3. Determine if the existing wiring harness in the US market GT includes the plugs for the heated wheel and control switch. If the harness is already set up for it, you would install the new wheel and switch, and be good to go. If the harness does not include plugs for the wheel and switch, than you would need to tie in to another power source for the wheel's heating element and custom wire the switch to make it work.

bottom line is that it is generally doable, but at this point, I have not been able to get a hold of the Canadian part numbers for the heated wheel and switch, so cannot try buying them. If I had the part numbers and could source them for relatively low cost, I would give it a shot. Even if the existing harness doesn't accommodate these on the US cars, the wiring to make it work would be pretty simple to rig up.
 

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I never understood why dealers don't offer these upgrades as they don't void warranty (unless i'm wrong) and have a decent volume of buyers
 

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Is there even confirmation that there are heating elements in the steering wheel?
The Canadian market GT has an optional heated steering wheel. So the functionality exists, but to get to work for a US GT, you would need to:
1. Obtain the Canada market part number for the heated steering wheel and source it.
2. Obtain the Canada market part number for the switch that controls the heated wheel function and source it.
3. Determine if the existing wiring harness in the US market GT includes the plugs for the heated wheel and control switch. If the harness is already set up for it, you would install the new wheel and switch, and be good to go. If the harness does not include plugs for the wheel and switch, than you would need to tie in to another power source for the wheel's heating element and custom wire the switch to make it work.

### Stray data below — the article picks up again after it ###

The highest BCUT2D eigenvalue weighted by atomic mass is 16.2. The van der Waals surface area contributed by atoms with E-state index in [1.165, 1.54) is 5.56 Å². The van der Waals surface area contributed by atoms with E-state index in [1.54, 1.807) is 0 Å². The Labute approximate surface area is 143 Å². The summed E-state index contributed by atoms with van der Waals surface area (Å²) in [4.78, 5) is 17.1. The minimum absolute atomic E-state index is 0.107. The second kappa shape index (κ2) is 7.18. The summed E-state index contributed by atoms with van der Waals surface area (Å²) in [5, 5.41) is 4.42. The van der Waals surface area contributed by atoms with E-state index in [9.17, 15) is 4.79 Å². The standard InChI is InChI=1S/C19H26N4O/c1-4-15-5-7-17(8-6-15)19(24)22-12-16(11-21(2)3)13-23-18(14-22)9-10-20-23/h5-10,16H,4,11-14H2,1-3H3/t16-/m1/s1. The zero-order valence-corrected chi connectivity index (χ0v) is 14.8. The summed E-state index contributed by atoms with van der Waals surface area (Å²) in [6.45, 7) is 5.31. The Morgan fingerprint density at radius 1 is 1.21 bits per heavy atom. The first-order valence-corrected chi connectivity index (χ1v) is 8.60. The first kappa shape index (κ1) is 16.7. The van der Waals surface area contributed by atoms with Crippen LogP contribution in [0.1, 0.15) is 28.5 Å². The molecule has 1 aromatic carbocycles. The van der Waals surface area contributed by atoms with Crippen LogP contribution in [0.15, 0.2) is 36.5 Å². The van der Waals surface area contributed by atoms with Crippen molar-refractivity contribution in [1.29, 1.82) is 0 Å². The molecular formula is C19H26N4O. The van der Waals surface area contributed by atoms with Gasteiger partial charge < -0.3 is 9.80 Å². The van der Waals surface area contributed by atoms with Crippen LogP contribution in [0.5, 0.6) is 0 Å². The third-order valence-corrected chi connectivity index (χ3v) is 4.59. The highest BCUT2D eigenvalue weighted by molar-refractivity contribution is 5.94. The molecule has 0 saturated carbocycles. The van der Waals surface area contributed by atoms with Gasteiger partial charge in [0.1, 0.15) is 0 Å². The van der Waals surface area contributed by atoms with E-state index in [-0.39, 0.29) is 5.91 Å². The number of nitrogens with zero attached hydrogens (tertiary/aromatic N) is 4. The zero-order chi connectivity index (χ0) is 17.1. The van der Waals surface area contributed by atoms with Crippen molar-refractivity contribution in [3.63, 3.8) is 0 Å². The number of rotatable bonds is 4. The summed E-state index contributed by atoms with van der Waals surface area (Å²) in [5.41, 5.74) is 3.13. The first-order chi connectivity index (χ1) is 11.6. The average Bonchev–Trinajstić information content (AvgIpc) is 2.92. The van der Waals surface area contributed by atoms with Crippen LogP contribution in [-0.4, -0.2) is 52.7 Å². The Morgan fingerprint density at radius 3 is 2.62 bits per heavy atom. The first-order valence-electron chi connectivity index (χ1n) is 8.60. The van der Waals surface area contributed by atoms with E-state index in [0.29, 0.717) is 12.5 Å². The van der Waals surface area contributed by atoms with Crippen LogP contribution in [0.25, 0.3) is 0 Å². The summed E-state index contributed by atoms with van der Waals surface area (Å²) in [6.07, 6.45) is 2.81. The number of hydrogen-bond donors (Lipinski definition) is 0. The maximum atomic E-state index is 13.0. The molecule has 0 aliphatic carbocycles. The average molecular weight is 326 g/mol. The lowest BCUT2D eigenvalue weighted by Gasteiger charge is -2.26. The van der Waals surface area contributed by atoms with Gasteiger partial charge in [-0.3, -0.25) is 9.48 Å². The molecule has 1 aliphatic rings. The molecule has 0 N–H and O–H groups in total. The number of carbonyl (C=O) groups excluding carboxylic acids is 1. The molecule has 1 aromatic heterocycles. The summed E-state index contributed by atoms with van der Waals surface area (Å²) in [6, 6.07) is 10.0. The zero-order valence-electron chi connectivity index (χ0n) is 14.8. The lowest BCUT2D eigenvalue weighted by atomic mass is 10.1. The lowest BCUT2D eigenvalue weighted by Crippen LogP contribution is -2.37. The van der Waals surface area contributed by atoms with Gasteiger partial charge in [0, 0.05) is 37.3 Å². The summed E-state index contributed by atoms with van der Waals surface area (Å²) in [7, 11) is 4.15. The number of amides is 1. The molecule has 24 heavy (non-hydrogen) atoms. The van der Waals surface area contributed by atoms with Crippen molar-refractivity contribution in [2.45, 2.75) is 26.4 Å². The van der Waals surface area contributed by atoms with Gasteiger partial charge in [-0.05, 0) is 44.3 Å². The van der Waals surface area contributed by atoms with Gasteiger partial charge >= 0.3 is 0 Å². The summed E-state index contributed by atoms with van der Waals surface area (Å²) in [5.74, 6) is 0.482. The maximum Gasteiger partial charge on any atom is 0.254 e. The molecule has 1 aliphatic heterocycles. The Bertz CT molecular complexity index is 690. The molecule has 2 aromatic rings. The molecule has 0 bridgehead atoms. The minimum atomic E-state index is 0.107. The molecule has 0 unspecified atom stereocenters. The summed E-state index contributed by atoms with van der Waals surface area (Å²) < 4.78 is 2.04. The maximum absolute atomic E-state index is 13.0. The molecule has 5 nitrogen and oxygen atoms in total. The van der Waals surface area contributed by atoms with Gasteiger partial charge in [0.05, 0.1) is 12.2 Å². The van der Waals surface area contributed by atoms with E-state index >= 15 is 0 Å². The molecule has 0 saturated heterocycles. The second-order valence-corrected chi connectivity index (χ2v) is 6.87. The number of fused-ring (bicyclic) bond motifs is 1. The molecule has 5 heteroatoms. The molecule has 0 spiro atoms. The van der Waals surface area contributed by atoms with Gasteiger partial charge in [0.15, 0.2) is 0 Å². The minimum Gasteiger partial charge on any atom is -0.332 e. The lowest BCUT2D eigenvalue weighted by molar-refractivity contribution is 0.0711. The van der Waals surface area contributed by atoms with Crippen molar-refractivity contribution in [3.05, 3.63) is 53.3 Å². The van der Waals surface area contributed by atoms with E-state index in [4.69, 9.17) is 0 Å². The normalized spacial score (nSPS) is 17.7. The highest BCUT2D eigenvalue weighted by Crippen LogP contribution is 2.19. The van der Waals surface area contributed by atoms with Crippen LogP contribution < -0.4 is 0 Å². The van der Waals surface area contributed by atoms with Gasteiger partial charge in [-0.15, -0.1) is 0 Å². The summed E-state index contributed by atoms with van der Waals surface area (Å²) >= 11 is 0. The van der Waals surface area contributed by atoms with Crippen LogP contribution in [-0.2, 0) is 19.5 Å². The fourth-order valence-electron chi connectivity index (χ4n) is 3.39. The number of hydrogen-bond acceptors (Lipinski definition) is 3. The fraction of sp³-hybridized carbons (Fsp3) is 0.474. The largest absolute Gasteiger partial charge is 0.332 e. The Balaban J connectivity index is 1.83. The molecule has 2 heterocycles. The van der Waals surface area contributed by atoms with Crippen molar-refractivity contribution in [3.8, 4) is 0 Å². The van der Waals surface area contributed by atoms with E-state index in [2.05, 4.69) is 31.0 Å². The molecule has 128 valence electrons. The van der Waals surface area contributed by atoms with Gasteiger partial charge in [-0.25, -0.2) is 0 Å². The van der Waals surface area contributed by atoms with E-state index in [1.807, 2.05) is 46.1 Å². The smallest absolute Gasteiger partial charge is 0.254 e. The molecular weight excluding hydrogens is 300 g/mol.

bottom line is that it is generally doable, but at this point, I have not been able to get a hold of the Canadian part numbers for the heated wheel and switch, so cannot try buying them. If I had the part numbers and could source them for relatively low cost, I would give it a shot. Even if the existing harness doesn't accommodate these on the US cars, the wiring to make it work would be pretty simple to rig up.
There was thought from someone that all US GT Sports had the same steering wheel as Canada, meaning the heating elements where there just needing the wiring harness and switch to get it working. I guess the thought was it was cheaper to just carry the one steering wheel / less chance of mixing them up during assembly. Not sure I bought that argument.
 

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There was thought from someone that all US GT Sports had the same steering wheel as Canada, meaning the heating elements where there just needing the wiring harness and switch to get it working. I guess the thought was it was cheaper to just carry the one steering wheel / less chance of mixing them up during assembly. Not sure I bought that argument.
The only way to check is to look at the part numbers. The US GT Sport w/ tech pkg wheel is part number 56100-G3830-UYC. I don't know what the Canadian market part number is, and I have not been able to find it online. Someone in Canada will need to go to their dealer and find out.
 

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Shouldn't be hard to find out that Canadian part number (if there is any difference) by calling up the parts department a Canadian dealer.
 

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I think I'm reviving a dead thread, but if someone has a Canadian GTS, and an American GTS, I could compare part numbers IF your'e willing to PM a VIN. The American Version does have a part number with a Heated Steering Wheel. PN: 56100-G3470-UYC / 56100-G3980-UYC (The UYC is the color code, it also comes in PTW) (56100-G3830-UYC does not have the heated element inside)

Please note that the main wiring (that runs under the console and behind the dash) comes in 5 different part numbers depending on what trim level and what features you have. Along with that trim piece that has the actual buttons. So if you have a car that doesn't have a heated steering wheel, you DO NOT have the wiring underneath the console for a heated wheel.